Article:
ENABLE TRIM ON SSD Solid State Drives

Enable Trim on SSD Solid State Drives

Enable Trim on SSD Solid State Drives in Ubuntu and Mint for better performance.  SSD Drive picture

TRIM allows the OS to “inform a solid-state drive (SSD) which blocks of data are no longer considered in use and can be wiped internally”. Without using TRIM, the SSD speed decreases after a while so if you have a solid-state drive that supports TRIM, you should enable it so your SSD remains fast over time.

Note: Make a backup of your system before you start. At the least make a copy of the /etc/fstab file so just in case things go wrong you can restore it back to the original state.

Before enabling TRIM, you must make sure:
Linux Kernel is 2.6.33 or newer
Your SSD supports TRIM
The partition(s) are EXT4 or BTRFS*

* Since most people are not using the BTRFS type filing system, this post will only cover enabling TRIM on EXT4 partitions.

If you’re unsure if your SSD supports TRIM, you can run the following command in side a terminal window:

sudo fstrim -v /

The output should look similar to this:
andrei@ubuntu-desktop:~$ sudo fstrim -v /
/: 1159715924 bytes were trimmed  (this tells you Trim is working)

Where “/dev/sda” is the solid-state drive (it may be /dev/sdb, /dev/sdc, etc. for you), and the command should return something like this:

So if you don’t see something like: /: 1159715924 bytes were trimmed then Trim is not supported.

If you don’t know what to use here, you can get a list of hard disks and their partitions by using the following command in a Terminal window:
sudo fdisk -l

Example that sudo fdisk -l will show you:

Disk /dev/sda: 240.1 GB, 240057409536 bytes
255 heads, 63 sectors/track, 29185 cylinders, total 468862128 sectors
Units = sectors of 1 * 512 = 512 bytes
Sector size (logical/physical): 512 bytes / 4096 bytes
I/O size (minimum/optimal): 4096 bytes / 4096 bytes
Disk identifier: 0x8718cc60

Device Boot Start End Blocks Id System
/dev/sda1 * 2048 76982271 38490112 83 Linux
/dev/sda2 76982272 108728319 15873024 83 Linux
/dev/sda3 108730366 468860927 180065281 5 Extended
Partition 3 does not start on physical sector boundary.
/dev/sda5 108730368 187578024 39423828+ 83 Linux
/dev/sda6 187580416 227514367 19966976 83 Linux
/dev/sda7 227516416 268477353 20480469 83 Linux
/dev/sda8 268478464 301238271 16379904 83 Linux
/dev/sda9 301240320 343935632 21347656+ 83 Linux
/dev/sda10 343937024 366462975 11262976 83 Linux
/dev/sda11 366465024 429949398 31742187+ 83 Linux
/dev/sda12 429950976 468860927 19454976 83 Linux

Disk /dev/sdb: 2000.4 GB, 2000398934016 bytes
255 heads, 63 sectors/track, 243201 cylinders, total 3907029168 sectors
Units = sectors of 1 * 512 = 512 bytes
Sector size (logical/physical): 512 bytes / 512 bytes
I/O size (minimum/optimal): 512 bytes / 512 bytes
Disk identifier: 0xdd8e50e

This shows us that it’s /dev/sda drive where working with.

If your system does not support Trim, then just edit your /etc/fstab file (in root mode) and add the discard as show in the example below.

gksu gedit /etc/fstab
 
<file system> <mount point> <type> <options> <dump> <pass>
# / was on /dev/sda1 during installation
UUID=1ef2fc4f-7d89-4c7a-8nc7-9f9a2d5e5912  /     ext4     discard,errors=remount-ro    0     1
UUID=1cf2fc4f-9d89-9c7a-4nc7-9f9a2d5e6014  /home     ext4     discard,errors=remount-ro    0     1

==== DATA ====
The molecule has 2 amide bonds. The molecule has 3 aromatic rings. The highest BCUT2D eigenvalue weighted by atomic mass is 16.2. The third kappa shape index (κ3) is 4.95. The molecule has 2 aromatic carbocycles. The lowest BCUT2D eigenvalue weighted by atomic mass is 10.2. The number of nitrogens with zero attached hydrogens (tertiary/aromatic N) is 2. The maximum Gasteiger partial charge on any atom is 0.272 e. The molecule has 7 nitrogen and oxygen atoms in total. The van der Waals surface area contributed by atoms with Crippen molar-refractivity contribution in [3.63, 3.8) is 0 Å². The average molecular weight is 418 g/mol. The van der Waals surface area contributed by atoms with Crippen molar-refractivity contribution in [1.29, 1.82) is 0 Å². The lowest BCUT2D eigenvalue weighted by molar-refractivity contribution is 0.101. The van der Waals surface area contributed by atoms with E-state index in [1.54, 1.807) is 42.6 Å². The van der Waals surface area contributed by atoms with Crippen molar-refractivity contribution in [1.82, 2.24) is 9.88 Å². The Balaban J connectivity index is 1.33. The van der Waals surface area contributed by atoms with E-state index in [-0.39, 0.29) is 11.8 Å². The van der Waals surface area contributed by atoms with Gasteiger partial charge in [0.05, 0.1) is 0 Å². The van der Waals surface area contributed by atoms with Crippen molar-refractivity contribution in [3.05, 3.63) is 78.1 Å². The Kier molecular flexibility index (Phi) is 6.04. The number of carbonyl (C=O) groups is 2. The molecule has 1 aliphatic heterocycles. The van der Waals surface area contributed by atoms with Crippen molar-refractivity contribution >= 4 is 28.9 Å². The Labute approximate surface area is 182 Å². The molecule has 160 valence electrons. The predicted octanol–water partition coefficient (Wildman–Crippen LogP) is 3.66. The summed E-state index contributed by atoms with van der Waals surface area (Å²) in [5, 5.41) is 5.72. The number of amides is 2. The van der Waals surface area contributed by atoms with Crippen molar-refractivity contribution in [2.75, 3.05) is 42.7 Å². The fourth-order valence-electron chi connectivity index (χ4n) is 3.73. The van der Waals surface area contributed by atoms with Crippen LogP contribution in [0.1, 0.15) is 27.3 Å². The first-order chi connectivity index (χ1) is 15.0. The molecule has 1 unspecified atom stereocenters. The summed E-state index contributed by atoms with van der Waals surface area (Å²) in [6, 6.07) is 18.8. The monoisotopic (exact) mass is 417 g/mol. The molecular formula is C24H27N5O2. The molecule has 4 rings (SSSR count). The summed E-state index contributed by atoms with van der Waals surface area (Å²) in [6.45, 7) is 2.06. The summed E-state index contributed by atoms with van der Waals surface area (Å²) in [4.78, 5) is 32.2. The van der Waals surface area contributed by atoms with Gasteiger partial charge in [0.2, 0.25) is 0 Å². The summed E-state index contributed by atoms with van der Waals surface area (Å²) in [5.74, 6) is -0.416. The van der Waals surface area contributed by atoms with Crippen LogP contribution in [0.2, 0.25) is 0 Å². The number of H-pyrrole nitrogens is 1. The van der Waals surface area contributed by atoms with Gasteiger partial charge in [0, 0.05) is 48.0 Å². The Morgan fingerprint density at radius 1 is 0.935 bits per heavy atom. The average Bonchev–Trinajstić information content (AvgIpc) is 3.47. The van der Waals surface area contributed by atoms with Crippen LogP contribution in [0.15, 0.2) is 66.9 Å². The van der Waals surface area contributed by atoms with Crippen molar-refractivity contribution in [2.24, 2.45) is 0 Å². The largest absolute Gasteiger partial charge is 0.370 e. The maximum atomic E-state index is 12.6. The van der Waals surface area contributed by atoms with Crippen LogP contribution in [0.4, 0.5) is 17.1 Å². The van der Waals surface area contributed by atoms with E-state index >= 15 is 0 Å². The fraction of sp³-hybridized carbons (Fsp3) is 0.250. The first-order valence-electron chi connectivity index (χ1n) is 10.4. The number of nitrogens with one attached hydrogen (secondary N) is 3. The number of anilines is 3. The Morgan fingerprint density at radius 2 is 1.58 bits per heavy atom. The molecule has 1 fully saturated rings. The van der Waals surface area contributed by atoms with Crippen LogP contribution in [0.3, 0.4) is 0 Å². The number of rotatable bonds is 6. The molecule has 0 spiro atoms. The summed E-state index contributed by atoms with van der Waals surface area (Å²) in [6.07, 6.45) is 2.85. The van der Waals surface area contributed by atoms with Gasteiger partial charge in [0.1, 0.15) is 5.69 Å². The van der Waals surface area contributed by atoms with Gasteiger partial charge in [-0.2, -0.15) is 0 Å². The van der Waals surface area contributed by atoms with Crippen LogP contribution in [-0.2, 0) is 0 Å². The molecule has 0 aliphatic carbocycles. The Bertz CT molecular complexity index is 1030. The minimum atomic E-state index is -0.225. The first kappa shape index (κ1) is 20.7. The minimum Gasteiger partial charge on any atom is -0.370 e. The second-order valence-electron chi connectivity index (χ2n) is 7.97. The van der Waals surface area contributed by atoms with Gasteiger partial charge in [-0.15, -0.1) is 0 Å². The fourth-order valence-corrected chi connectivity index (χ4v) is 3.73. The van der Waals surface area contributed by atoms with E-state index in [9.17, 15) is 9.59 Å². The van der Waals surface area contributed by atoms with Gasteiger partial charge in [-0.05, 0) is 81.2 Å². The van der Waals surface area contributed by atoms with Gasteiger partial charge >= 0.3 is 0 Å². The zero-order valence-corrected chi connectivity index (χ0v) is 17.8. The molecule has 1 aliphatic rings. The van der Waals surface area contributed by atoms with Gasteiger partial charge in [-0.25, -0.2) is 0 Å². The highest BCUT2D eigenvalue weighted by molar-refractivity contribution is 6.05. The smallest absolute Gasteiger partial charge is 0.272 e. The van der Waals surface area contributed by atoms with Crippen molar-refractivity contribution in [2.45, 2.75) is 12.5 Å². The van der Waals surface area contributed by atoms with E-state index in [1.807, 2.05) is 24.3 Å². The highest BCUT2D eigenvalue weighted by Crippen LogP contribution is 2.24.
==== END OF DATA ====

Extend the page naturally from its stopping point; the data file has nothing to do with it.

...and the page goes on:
(Note: you should not have a swap file on a SSD, if you have another drive that is not a SSD, put it on that drive)

Don’t forget, your UUID will be a different ID number just add the discard as shown above and change nothing else.

 

Now if Trim is Supported: Enable TRIM for solid-state drives (SSD) in Linux with a cron job.

Type in a Terminal windows gksu gedit /etc/fstab and add the following and only the following:

<file system> <mount point> <type> <options> <dump> <pass>
# / was on /dev/sda1 during installation
UUID=1ef2fc4f-7d89-4c7a-8nc7-9f9a2d5e5912  /     ext4     noatime,errors=remount-ro 0 1
UUID=1cf2fc4f-9d89-9c7a-4nc7-9f9a2d5e6014  /home     ext4     noatime,errors=remount-ro    0     1
(Note: you should not have a swap file on a SSD, if you have another drive that is not a SSD, put it on that drive)

Don’t forget your UUID will be a different ID number just add the noatime, as shown above and change nothing else.

Note: If your using Linux Mint Cinnamon the substitute gedit with xed, Xed is the default text editor in Cinnamon

To use a daily cron job for TRIM, type in a Terminal windows gksu gedit /etc/cron.daily/fstrim (/etc/cron.daily/fstrim doesn’t exist so this will create the file):
gksu gedit /etc/cron.daily/fstrim (gedit may not be your OS text editor. Substitute with the name of your text editor for your OS.
and paste this into the text editor then save and close it:
#!/bin/sh
LOG=/var/log/trim.log
echo “*** $(date -R) ***” >> $LOG
fstrim -v /
fstrim -v /home

The last two commands in the code above preform the actual trimming for the root (/) and home (/home) partition and you need to edit them: here, add the SSD partitions for which you want to enable the daily TRIM job (usually, you must add “/” if the root partition is on the SSD and “/home” if you’ve set up a separate home partition).

Once you’ve added your SSD partitions, save the file and make it executable using the following command:

sudo chmod +x /etc/cron.daily/fstrim

Here is a link how to change the cron job timing

Don’t want to go through all this, found a great article and program that doe it all for you.

Click here for more information

Hope this helps you

Wikipedia Link

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